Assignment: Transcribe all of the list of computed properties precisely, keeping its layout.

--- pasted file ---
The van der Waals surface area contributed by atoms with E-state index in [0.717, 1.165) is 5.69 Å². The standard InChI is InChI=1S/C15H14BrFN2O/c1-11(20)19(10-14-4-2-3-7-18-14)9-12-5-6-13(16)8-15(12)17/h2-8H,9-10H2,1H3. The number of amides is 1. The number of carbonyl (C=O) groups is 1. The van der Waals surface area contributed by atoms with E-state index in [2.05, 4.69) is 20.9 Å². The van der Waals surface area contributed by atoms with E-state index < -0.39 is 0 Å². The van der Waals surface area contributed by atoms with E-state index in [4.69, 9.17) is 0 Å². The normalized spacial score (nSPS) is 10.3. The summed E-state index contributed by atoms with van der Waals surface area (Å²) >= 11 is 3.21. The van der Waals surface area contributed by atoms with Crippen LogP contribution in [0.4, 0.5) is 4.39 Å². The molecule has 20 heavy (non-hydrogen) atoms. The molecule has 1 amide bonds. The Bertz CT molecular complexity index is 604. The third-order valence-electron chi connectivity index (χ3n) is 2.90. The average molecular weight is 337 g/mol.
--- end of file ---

The van der Waals surface area contributed by atoms with E-state index in [0.717, 1.165) is 5.69 Å². The standard InChI is InChI=1S/C15H14BrFN2O/c1-11(20)19(10-14-4-2-3-7-18-14)9-12-5-6-13(16)8-15(12)17/h2-8H,9-10H2,1H3. The number of amides is 1. The number of carbonyl (C=O) groups is 1. The van der Waals surface area contributed by atoms with E-state index in [2.05, 4.69) is 20.9 Å². The van der Waals surface area contributed by atoms with E-state index < -0.39 is 0 Å². The van der Waals surface area contributed by atoms with E-state index in [4.69, 9.17) is 0 Å². The normalized spacial score (nSPS) is 10.3. The summed E-state index contributed by atoms with van der Waals surface area (Å²) >= 11 is 3.21. The van der Waals surface area contributed by atoms with Crippen LogP contribution in [0.4, 0.5) is 4.39 Å². The molecule has 20 heavy (non-hydrogen) atoms. The molecule has 1 amide bonds. The Bertz CT molecular complexity index is 604. The third-order valence-electron chi connectivity index (χ3n) is 2.90. The average molecular weight is 337 g/mol.